Apple is planning to introduce a new technology that will detect and report known child sexual abuse material to law enforcement. At the same time, the Cupertino giant promises preservation of user privacy.

The new child sexual abuse material (CSAM) detection technology, NeuralHash is aims at better protection of children who use the Apple's services from online harm. Features include blocking sexually explicit content sent and received through the child's iMessage account and even regulating CSAM search through Siri or Search.

Up until now, Apple has always refused to scan through user's files uploaded on iCloud and provides option to encrypt data before its reaches their servers. This has also led to the company facing pressure from governments and its law enforcement agencies who were not granted a backdoor access when investigationg crimes.

News of the working on NeuralHash first surfaced through a series of tweets by Matthew Green, a cryptography professor at Johns Hopkins University. 1backlash from privacy advocates and security experts followed over Apple's alleged invasion of user privacy, something which its user consider a god standard fro other companies.

Apple, however confirmed that NeuralHash instead works on a user’s device. It can identify if a user uploads any content relate to child abuse on the cloud without decrypting them until a condition is met and then passing through a series of checks before it is cleared.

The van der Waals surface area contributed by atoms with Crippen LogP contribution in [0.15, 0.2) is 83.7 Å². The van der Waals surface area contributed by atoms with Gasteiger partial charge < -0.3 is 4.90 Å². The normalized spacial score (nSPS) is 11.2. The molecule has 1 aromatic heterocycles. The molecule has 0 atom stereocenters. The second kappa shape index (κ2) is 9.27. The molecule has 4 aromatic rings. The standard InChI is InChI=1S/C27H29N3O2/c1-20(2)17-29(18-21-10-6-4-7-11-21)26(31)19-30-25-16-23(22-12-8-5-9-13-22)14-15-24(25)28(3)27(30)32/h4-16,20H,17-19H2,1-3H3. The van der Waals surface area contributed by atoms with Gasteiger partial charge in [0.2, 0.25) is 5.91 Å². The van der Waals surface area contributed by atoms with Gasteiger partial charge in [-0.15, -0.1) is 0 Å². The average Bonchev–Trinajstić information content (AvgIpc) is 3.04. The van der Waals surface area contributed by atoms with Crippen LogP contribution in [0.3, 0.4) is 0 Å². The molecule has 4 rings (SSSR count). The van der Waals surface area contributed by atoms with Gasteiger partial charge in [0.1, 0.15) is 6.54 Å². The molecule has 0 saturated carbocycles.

Photos on a user's iPhone or Mac are converted into a unique thread of letters and numbers known as Hash. Before the imagea are uploaded on iCloud, the hashes are matched against a database of known hashes of child abuse imagery, provided by child protection organizations. NeuralHash matching utilizes a cryptographic technique called private set intersection which can detect a match without revealing the image or alerting the user.

Next, Apple uses another cryptographic principle called threshold secret sharing which proceeds to decrypt the contents only if the user crosses a threshold of known child abuse imagery in their iCloud Photos. "If a secret is split into a thousand pieces and the threshold is ten images of child abuse content, the secret can be reconstructed from any of those ten images", Apple explained.

At this point, Apple proceeds to decrypt the matching images for manual verification and reports concerned law enforcement agencies and child protection organizations. Apple has publised further technical details and working principles regarding the NeuralHash on its website.

NeuralHash is expected to roll out later this year within two or three months in iOS 15 and macOS Monterey. Apple has said that the technology would first be introduced in the U.S. but doesn't mention international launch as of now.

 

 

Sushmit
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